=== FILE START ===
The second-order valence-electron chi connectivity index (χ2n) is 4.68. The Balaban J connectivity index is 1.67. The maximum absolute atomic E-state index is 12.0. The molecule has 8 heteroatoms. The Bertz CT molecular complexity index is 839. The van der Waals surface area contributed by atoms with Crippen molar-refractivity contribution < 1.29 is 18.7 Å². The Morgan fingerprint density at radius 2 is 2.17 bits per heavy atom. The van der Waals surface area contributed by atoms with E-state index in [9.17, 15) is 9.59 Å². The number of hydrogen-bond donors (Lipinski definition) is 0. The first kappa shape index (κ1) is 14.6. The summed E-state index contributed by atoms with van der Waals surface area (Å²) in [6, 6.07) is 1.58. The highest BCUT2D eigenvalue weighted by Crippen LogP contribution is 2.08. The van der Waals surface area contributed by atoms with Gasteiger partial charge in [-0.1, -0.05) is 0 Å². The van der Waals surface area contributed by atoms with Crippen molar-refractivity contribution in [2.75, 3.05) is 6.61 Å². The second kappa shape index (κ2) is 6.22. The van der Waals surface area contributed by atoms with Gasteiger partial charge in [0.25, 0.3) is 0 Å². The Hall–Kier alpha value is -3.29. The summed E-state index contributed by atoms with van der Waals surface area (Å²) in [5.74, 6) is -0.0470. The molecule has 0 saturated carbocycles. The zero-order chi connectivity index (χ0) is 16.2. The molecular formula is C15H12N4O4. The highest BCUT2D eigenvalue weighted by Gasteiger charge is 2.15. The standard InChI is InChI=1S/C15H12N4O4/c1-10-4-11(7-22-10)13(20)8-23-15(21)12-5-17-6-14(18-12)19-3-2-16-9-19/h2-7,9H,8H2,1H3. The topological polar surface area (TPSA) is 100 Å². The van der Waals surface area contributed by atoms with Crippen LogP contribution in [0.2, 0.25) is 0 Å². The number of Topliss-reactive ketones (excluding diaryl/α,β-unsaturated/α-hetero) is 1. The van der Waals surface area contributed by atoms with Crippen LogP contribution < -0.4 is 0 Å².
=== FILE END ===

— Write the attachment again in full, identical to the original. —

The second-order valence-electron chi connectivity index (χ2n) is 4.68. The Balaban J connectivity index is 1.67. The maximum absolute atomic E-state index is 12.0. The molecule has 8 heteroatoms. The Bertz CT molecular complexity index is 839. The van der Waals surface area contributed by atoms with Crippen molar-refractivity contribution < 1.29 is 18.7 Å². The Morgan fingerprint density at radius 2 is 2.17 bits per heavy atom. The van der Waals surface area contributed by atoms with E-state index in [9.17, 15) is 9.59 Å². The number of hydrogen-bond donors (Lipinski definition) is 0. The first kappa shape index (κ1) is 14.6. The summed E-state index contributed by atoms with van der Waals surface area (Å²) in [6, 6.07) is 1.58. The highest BCUT2D eigenvalue weighted by Crippen LogP contribution is 2.08. The van der Waals surface area contributed by atoms with Gasteiger partial charge in [-0.1, -0.05) is 0 Å². The van der Waals surface area contributed by atoms with Crippen molar-refractivity contribution in [2.75, 3.05) is 6.61 Å². The second kappa shape index (κ2) is 6.22. The van der Waals surface area contributed by atoms with Gasteiger partial charge in [0.25, 0.3) is 0 Å². The Hall–Kier alpha value is -3.29. The summed E-state index contributed by atoms with van der Waals surface area (Å²) in [5.74, 6) is -0.0470. The molecule has 0 saturated carbocycles. The zero-order chi connectivity index (χ0) is 16.2. The molecular formula is C15H12N4O4. The highest BCUT2D eigenvalue weighted by Gasteiger charge is 2.15. The standard InChI is InChI=1S/C15H12N4O4/c1-10-4-11(7-22-10)13(20)8-23-15(21)12-5-17-6-14(18-12)19-3-2-16-9-19/h2-7,9H,8H2,1H3. The topological polar surface area (TPSA) is 100 Å². The van der Waals surface area contributed by atoms with Crippen LogP contribution in [0.2, 0.25) is 0 Å². The number of Topliss-reactive ketones (excluding diaryl/α,β-unsaturated/α-hetero) is 1. The van der Waals surface area contributed by atoms with Crippen LogP contribution < -0.4 is 0 Å².